“No. I was just making conversation.”

“You’re not shocked?”

“Why should I be? So, you’re a thief. A shoplifter. So what! Probably steal just for the thrill. I dunno. Me? I like to drive fast. Father says my speeding will give him a stroke. But I like the way it makes me feel. Alive, you know. So, I’ll keep doing it until I wrap my pretty little automobile around a tree. Nobody’s perfect. You’re here at this place. You dress nice. Look like the cat’s meow. So, my guess is, you don’t steal to eat or anything like that.”

“You’re right. I could get my father to give me anything I want. All I have to do is ask.”

“I’ll bet that’s true. But you don’t ask. Why? Who knows? Probably just more fun to see if you can pocket a little bauble and get away with it.”

“You should be my doctor!”

“Nah. That job’s already taken, I’m sure. Besides, I got other plans for my life.”

“Don’t blame you one bit,” Avery said, laughing. “I wouldn’t want to be stuck here being a nursemaid to the bunch I’m hung with! Besides, as soon as Daddy cools off, I plan to plead with him to let me come back home. I’ll promise him I’ll be good. And I will be. If only for a little while.”

“Wanna butt?” Easton asked, offering her a cigarette from his solid gold cigarette case.

Avery thought he had the most gorgeous eyes.

“What,” he said, a wicked grin on his face, “don’t they let you crazies smoke?”

“Oh, they let us crazies do most anything we want,” she said.

She took the cigarette.

“Thank you,” she said, accepting a light from his already lit cigarette.

“Gaspers are bad for you,” he said, his eyes crinkling in a cheerful way.

“Isn’t just about everything,” she said.

They smoked in silence.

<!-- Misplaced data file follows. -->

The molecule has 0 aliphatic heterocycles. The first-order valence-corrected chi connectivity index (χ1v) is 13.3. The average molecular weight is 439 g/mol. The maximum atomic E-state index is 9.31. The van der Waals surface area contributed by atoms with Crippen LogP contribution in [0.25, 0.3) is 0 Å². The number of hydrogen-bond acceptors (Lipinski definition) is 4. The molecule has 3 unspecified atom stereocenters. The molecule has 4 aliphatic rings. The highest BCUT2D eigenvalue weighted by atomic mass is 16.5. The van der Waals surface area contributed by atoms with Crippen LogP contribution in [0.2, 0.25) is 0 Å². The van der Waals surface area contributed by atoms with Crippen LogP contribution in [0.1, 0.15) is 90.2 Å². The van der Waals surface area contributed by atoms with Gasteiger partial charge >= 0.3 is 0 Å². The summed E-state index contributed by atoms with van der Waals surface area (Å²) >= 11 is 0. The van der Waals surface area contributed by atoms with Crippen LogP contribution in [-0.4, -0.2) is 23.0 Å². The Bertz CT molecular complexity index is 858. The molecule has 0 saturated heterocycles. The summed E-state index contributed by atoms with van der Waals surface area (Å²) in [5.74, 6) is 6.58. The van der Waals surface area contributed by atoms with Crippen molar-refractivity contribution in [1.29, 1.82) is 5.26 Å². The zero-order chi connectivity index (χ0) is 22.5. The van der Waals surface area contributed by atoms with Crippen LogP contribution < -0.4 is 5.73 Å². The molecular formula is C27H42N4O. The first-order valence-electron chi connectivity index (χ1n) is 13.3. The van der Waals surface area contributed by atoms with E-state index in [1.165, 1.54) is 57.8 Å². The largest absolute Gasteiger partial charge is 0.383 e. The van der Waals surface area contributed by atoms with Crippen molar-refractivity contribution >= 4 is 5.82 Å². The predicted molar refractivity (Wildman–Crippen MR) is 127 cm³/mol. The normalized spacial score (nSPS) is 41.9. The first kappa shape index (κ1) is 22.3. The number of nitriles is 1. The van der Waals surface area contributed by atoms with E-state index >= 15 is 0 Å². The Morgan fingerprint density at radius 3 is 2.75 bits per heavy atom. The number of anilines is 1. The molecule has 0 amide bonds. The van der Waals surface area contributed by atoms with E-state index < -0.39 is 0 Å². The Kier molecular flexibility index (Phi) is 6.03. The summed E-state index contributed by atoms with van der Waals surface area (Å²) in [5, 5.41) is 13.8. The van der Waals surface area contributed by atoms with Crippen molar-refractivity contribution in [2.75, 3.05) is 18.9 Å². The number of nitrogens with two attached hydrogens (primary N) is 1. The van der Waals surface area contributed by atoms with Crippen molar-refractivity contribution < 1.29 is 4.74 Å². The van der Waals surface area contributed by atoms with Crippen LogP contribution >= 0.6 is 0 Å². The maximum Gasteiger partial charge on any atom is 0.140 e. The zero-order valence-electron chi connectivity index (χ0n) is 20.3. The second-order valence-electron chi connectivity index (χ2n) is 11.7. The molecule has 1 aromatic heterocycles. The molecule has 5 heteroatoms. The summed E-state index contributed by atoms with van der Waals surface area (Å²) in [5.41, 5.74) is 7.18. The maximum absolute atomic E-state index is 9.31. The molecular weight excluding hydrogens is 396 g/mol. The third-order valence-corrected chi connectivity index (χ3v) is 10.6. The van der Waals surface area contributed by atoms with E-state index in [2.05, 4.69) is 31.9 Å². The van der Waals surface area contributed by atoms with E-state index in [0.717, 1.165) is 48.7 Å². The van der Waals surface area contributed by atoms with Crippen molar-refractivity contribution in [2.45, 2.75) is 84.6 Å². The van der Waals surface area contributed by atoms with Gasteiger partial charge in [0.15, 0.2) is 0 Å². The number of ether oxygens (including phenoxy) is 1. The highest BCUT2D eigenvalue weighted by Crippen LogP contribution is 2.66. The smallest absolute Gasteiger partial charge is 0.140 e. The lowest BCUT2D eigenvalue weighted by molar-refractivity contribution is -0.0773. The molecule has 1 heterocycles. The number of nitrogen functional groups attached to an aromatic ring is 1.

“I mean,” she said, “isn’t just about anything that’s really any good terribly bad for you?”

“Yes,” he said, letting the smoke burn deeply into his lungs. “I guess so. Say, aren’t you a little far from . . . home?”

“Yes, but don’t worry. There isn’t anywhere to escape to,” Avery said. “You’d need supplies to survive a trek off this estate. It’s fantastically large. As you can see, I’ve only the clothes on my back. No water. No food. I’m not planning to break out and go on a rampage.”

She smiled at her little joke.

“Mmm,” he said. “My family hates the fact that this place is here. I’m forever reminding them that we’re the tourists. The locals were here ages before we came along. They don’t buy it, though. My argument, I mean.”

“Oh, there’s really nothing to worry about,” Avery said. “Truly. Not from this loony bin, I mean. The lake is quite large and deep and very cold. Even in the summer. There are hundreds of acres on this estate. That’s why they let us roam the woods. We can walk for hours and never leave the property.”

“But what if you become lost in all this forest? I mean . . .”

“Oh, never fear,” she said. “There’s a bloodhound that will lead them right to the little lost lamb. I would be promptly escorted back home in no time.”

“Bloodhound. Really?”

“Yes. Really. One of the amenities that sold my folks on this place. Tracking dogs, just like in the old days of slavery.”

“Still use them for the chain gangs, I think,” he said.

“Good comparison,” Avery said. “Chain gangs and loony-bin crazies.”

“Are you really serious?”

“No. I’m fibbing. There are no dogs. Another bad habit of mine. Anyway, I was truthful about one thing. There is nowhere to run. This place is too damn big,” Avery said.

“You want a lift back?”

“No, thanks. I’d rather walk. I treasure my time outside. It’s supposed to be therapeutic. Or so they say. Me? I just enjoy exploring. Besides, you never know what you’ll see. Or who you will run into! Ha! Ha!”

“Suit yourself. Are you sure? Alright, but don’t say that I didn’t offer,” he said, cranking the car. “By the way, thanks to Shelly, you know my name’s Easton. What’s yours?”


“Well, Avery, perhaps, if I am lucky, I’ll run into you again, soon.”

“Perhaps,” Avery said, giving Easton one of her most bewitching smiles.

He put the car into gear and sped off down the dirt path. Avery watched him, a smile still lingering on her lips.

“Easton,” she said, “perhaps, we will meet again soon.”